Pestano, Aviles share memories of Dr. Yocum

CINCINNATI -- There are many players throughout baseball who have a scar on the inner side of their elbow. It is a daily reminder of a career nearly derailed, and a considerable amount of those players have Dr. Lewis Yocum to thank for staying on the field.

In Cleveland's clubhouse, setup man Vinnie Pestano and infielder Mike Aviles -- both grateful for Yocum's part in saving their careers -- were saddened to learn of the renowned doctor's passing on Tuesday. Yocum died Saturday at his home following a battle with liver cancer. He was 66.

"I was very upset to hear that," Pestano said. "For all the encounters, all the meetings I had, he was great to sit there and bounce stuff off him and asking questions. He handled everything great, with professionalism, and he did a great job of settling my nerves and he'd always shoot you straight."

Pestano underwent Tommy John surgery in May 2006 and was selected by the Indians in the 20th round of the First-Year Player Draft that June. After his surgery and recovery, Pestano rose swiftly through Cleveland's farm system and is now one of the top setup men in the American League.

"I actually owe a great deal to him," Pestano said. "I had two MRIs before that review -- not by him. They said there was no structural damage with the ligament. But then he ordered that I get the exam with the dye. That's when they found the tear. He's the one who actually confirmed my suspicions.

"To have him find it, it was a relief, because I knew I wasn't crazy, and then I decided to have the surgery. It was definitely the most important part of my career at that point. ... I always trusted him. He knew my elbow better than anybody else."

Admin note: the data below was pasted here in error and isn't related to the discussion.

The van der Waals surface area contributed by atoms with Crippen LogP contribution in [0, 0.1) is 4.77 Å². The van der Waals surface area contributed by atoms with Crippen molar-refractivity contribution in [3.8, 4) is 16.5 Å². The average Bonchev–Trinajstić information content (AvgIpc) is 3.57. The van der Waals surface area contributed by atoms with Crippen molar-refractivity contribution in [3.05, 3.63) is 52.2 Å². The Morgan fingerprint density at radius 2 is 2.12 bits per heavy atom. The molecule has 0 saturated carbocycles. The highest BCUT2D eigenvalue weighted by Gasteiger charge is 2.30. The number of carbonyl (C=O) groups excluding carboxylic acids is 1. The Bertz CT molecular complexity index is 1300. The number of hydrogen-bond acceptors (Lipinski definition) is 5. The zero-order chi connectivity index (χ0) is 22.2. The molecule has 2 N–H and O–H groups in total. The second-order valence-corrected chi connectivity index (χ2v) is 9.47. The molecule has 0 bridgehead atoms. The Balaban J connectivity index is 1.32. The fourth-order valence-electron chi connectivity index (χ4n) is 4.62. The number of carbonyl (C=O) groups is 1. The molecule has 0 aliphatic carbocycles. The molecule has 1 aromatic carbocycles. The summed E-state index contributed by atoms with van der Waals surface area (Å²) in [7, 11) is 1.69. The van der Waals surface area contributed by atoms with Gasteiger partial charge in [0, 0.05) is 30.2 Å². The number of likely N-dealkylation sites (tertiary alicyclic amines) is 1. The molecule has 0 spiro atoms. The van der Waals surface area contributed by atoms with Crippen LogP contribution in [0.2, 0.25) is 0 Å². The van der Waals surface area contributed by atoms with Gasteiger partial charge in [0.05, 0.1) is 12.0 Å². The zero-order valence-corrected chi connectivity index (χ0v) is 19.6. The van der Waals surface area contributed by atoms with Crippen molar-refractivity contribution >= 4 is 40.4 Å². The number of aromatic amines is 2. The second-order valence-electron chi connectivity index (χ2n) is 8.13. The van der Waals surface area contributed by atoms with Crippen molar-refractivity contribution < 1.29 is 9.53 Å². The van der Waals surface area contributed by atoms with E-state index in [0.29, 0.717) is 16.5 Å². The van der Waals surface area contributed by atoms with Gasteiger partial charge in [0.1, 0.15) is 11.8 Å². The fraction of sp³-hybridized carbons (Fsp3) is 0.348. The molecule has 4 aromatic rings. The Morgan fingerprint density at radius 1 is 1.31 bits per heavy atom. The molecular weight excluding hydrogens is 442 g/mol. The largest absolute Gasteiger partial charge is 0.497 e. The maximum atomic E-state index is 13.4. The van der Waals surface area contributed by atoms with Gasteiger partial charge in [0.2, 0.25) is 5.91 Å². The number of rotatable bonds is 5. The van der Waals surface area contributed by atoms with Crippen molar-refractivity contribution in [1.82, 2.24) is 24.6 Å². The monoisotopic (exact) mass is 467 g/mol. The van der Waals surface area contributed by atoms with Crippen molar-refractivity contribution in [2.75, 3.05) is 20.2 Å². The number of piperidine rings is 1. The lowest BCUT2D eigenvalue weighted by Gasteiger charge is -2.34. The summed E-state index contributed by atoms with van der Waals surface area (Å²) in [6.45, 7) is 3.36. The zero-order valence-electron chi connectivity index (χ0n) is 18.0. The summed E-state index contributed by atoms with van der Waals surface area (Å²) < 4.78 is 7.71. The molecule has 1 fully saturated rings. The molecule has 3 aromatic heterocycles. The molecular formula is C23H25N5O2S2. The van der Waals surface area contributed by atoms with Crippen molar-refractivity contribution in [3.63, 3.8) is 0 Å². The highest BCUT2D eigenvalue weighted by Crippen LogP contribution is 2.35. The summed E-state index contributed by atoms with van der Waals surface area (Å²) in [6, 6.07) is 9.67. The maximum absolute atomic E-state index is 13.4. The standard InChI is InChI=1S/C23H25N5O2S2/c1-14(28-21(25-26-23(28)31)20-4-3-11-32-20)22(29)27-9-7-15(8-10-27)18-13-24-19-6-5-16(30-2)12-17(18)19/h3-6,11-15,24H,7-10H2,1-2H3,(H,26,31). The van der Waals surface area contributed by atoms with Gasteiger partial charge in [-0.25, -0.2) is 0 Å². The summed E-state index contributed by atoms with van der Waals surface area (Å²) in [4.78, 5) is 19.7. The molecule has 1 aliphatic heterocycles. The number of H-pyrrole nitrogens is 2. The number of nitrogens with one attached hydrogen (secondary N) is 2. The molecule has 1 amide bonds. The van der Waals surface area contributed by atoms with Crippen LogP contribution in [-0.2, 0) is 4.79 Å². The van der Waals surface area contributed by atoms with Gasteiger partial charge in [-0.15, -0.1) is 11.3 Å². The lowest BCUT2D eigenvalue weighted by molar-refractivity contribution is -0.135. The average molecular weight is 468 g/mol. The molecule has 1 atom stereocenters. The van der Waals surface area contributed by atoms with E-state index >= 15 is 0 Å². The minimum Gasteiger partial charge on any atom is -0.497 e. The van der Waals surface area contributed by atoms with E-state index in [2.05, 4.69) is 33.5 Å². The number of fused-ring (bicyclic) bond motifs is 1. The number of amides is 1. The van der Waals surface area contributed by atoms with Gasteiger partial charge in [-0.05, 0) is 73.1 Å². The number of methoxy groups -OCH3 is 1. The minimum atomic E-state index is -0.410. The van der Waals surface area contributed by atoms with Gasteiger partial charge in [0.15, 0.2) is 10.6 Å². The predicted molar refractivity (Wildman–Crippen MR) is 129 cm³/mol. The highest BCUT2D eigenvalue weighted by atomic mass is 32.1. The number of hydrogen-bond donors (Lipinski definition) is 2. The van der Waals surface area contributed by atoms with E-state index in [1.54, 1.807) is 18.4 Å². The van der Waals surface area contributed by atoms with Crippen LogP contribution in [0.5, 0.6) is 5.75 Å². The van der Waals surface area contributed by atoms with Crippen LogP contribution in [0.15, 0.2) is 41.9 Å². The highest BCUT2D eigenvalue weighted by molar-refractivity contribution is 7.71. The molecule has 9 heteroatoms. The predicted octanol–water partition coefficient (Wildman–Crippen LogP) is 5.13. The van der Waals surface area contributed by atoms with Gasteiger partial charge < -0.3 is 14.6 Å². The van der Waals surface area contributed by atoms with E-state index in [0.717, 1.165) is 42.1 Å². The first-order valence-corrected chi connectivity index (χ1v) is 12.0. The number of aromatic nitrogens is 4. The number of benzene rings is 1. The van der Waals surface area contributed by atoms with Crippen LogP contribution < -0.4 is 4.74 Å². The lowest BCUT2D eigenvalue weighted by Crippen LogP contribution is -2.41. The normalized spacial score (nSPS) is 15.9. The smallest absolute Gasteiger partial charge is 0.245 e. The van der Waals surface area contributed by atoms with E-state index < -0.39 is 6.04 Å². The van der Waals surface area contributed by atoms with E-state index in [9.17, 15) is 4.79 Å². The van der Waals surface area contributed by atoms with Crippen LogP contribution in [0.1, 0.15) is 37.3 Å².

It is less common for a position player to undergo Tommy John surgery, but Aviles is one of the exceptions. In his second big league season in 2009, Aviles was named the Royals' Opening Day shortstop, but was shelved with the arm injury by May and under the knife by July.

"When I had the opportunity to meet Yocum, it wasn't the greatest of situations," Aviles said. "But, I'm also meeting with arguably one of the best doctors in that profession. So that gave me a little sense of calm. After talking to him, and him diagnosing my elbow with needing Tommy John, it was definitely an interesting thing. But I talked to him a lot.

"Halfway through the rehab, he was calling me to get updates and asking me how I was feeling. To me, most doctors will give you a surgery and then go through the team for updates. It meant a lot to me that he would actually call me on my cell phone, and text me and ask how things were going. It showed me how much he cared."

Jordan Bastian is a reporter for Read his blog, Major League Bastian, and follow him on Twitter @MLBastian. This story was not subject to the approval of Major League Baseball or its clubs.